Posted by Neha De
April 13, 2020 | 4-minute read (764 words)
The coronavirus outbreak has impacted businesses all over the world. Obviously, the main emphasis is — and should be — containing and mitigating the disease itself. But the economic impacts are extremely significant and cannot be ignored. Numerous companies are trying to understand, react to and learn from the rapidly unfolding events.
As governments and healthcare agencies work to control the spread of COVID-19 while treating those who are infected, manufacturers in many industries are struggling to manage the pandemic’s growing impact on their supply chains.
In many cases, while this supply chain crisis stems from such decisions as sourcing from just one supplier or one region, the problem has had a domino effect, ultimately leading to a short supply of products for the end user.
In addition, even when the global supply chain disruptions caused by coronavirus end, a large number of companies expect businesses to not return to normal for at least six months. According to the latest CNBC Global CFO Council survey, 40 percent of companies that already have or expect to have supply chain issues said that it could take between three and six months to get business back to normal once the issues subside.
To thwart this, supply chain leaders must evaluate and plan for how disasters like COVID-19 are impacting them, and should urgently take measures to protect themselves in the future. Consider these options to mitigate this issue going forward.
Build Multiple Supply Chains
By having a variety of suppliers, companies can match the appropriate supply points with the appropriate demand points. Businesses can also stabilize their supply chains by enlisting new suppliers, boosting and managing inventories, and investing in multiple channels of distribution including online sales.
Digital technology can help entrepreneurs make better decisions and prioritize things whenever there is a choice to be made. “For many companies in China, the problems were compounded because they don’t have the technologies to support these simulations; so, they’re unable to anticipated demand and supply by looking at multiple scenarios,” explained Bo Zhou, founder and EO of FuturMaster. Manufacturers of all sizes should adopt technology to make themselves flexible enough to weather supply chain disruptions.
Another area where technology can be employed is warehousing. Information systems, robotics and automation technology have made warehouses more efficient at locating and picking stocked items.
Make More with Fewer Resources
During a crisis, manufacturers must know how to produce more with reduced resources. This can be made possible by optimizing production via lowering setup times. Manufacturers must also produce more efficiently. Having updated demand planning data allows them to produce only what is most in demand and profitable.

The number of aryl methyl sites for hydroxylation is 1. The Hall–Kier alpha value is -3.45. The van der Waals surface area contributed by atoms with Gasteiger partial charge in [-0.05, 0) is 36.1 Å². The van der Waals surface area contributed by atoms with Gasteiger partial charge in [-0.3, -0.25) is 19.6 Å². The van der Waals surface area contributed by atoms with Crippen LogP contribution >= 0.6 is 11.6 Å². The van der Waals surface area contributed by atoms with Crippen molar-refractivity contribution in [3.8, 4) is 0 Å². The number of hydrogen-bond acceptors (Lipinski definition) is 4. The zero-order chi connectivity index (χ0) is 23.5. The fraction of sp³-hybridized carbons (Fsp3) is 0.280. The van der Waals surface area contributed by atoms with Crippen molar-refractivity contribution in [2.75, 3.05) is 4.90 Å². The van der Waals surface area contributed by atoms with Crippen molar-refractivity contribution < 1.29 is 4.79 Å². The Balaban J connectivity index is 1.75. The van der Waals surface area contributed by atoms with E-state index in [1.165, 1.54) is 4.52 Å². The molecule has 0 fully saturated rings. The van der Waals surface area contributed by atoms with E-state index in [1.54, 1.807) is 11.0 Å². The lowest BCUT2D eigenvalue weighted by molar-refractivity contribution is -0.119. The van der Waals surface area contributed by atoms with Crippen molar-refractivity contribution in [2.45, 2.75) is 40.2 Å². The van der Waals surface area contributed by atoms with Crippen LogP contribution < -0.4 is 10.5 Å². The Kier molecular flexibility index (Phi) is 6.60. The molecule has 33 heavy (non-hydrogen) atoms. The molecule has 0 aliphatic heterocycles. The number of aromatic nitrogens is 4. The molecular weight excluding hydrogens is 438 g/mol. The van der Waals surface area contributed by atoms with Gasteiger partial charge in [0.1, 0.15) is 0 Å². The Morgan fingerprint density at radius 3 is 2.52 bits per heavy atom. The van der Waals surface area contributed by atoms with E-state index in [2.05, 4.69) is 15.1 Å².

Monitor Global and Local Suppliers
At the basic level, companies must invest in round-the-clock monitoring of their suppliers. Artificial intelligence, natural language processing and other new technologies have made supplier monitoring affordable and easily accessible.
This way, when disruptions occur, companies can evaluate within minutes or hours how their supply chains could be impacted in the immediate and distant future. When companies are aware of where the disruptions will come from and which products will be impacted, they have ample lead time to execute avoidance and mitigation strategies immediately.
Develop Business Continuity Plans
Continuity plans help businesses identify contingencies in critical areas and include backup plans for transportation, communications, supply and cash flow. Manufacturers should also involve their suppliers and customers while developing these plans.
Monitor for Early Warning Signs
Businesses should have procedures and processes in place to identify problems early on and accordingly act on them. Innovate when necessary to mitigate those early warning signs and put action plans into place.
Anticipate, Prepare for and Respond to Risk
Having an end-to-end supply chain risk assessment and management plan is important for growth, profitability and customer service. Optimizing the supply chain from risk, cost, cash, quality and growth perspectives can help secure supplier relationships, prevent supply bottlenecks and ensure that companies are operating both legally and ethically.
It’s impossible to foresee the arrival of global crises such as the coronavirus outbreak, but companies can mitigate the impact by taking supply chain preparedness to the next level. They must act before a disruption happens and adjust and execute fresh plans afterward, rather than starting from scratch every time they are left to deal with a new crisis.
While it is imperative to be self-reliant, it is not always practical to do everything in-house. Outsourcing, when done right, can vastly increase competitiveness and strengthen businesses. It can also help increase production capacity, reduce fixed costs and increase profit margins to higher levels.